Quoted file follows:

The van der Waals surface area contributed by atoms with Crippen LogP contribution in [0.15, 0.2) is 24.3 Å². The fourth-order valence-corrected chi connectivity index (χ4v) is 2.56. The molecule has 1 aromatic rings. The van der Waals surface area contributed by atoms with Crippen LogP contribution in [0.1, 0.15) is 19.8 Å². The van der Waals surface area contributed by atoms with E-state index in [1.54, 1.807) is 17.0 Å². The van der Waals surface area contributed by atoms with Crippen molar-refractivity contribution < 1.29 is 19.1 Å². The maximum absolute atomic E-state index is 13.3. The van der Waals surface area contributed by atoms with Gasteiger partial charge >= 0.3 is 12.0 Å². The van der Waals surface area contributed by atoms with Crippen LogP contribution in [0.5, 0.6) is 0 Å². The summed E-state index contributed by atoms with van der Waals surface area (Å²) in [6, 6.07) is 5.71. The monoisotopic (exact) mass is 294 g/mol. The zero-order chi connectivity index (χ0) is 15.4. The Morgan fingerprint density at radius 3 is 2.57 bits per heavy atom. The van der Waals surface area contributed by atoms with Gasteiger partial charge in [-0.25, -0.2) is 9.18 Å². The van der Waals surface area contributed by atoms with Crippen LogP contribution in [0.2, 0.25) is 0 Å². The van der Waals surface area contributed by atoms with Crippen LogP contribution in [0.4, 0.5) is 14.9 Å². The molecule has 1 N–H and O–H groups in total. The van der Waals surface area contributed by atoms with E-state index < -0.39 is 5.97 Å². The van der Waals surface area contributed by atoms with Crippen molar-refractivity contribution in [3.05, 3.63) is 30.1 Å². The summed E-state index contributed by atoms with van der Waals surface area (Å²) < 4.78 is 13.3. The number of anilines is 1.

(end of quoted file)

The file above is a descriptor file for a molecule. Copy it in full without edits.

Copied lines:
The van der Waals surface area contributed by atoms with Crippen LogP contribution in [0.15, 0.2) is 24.3 Å². The fourth-order valence-corrected chi connectivity index (χ4v) is 2.56. The molecule has 1 aromatic rings. The van der Waals surface area contributed by atoms with Crippen LogP contribution in [0.1, 0.15) is 19.8 Å². The van der Waals surface area contributed by atoms with E-state index in [1.54, 1.807) is 17.0 Å². The van der Waals surface area contributed by atoms with Crippen molar-refractivity contribution < 1.29 is 19.1 Å². The maximum absolute atomic E-state index is 13.3. The van der Waals surface area contributed by atoms with Gasteiger partial charge >= 0.3 is 12.0 Å². The van der Waals surface area contributed by atoms with Crippen LogP contribution in [0.5, 0.6) is 0 Å². The summed E-state index contributed by atoms with van der Waals surface area (Å²) in [6, 6.07) is 5.71. The monoisotopic (exact) mass is 294 g/mol. The zero-order chi connectivity index (χ0) is 15.4. The Morgan fingerprint density at radius 3 is 2.57 bits per heavy atom. The van der Waals surface area contributed by atoms with Gasteiger partial charge in [-0.25, -0.2) is 9.18 Å². The van der Waals surface area contributed by atoms with Crippen LogP contribution in [0.2, 0.25) is 0 Å². The van der Waals surface area contributed by atoms with Crippen LogP contribution in [0.4, 0.5) is 14.9 Å². The molecule has 1 N–H and O–H groups in total. The van der Waals surface area contributed by atoms with E-state index < -0.39 is 5.97 Å². The van der Waals surface area contributed by atoms with Crippen molar-refractivity contribution in [3.05, 3.63) is 30.1 Å². The summed E-state index contributed by atoms with van der Waals surface area (Å²) < 4.78 is 13.3. The number of anilines is 1.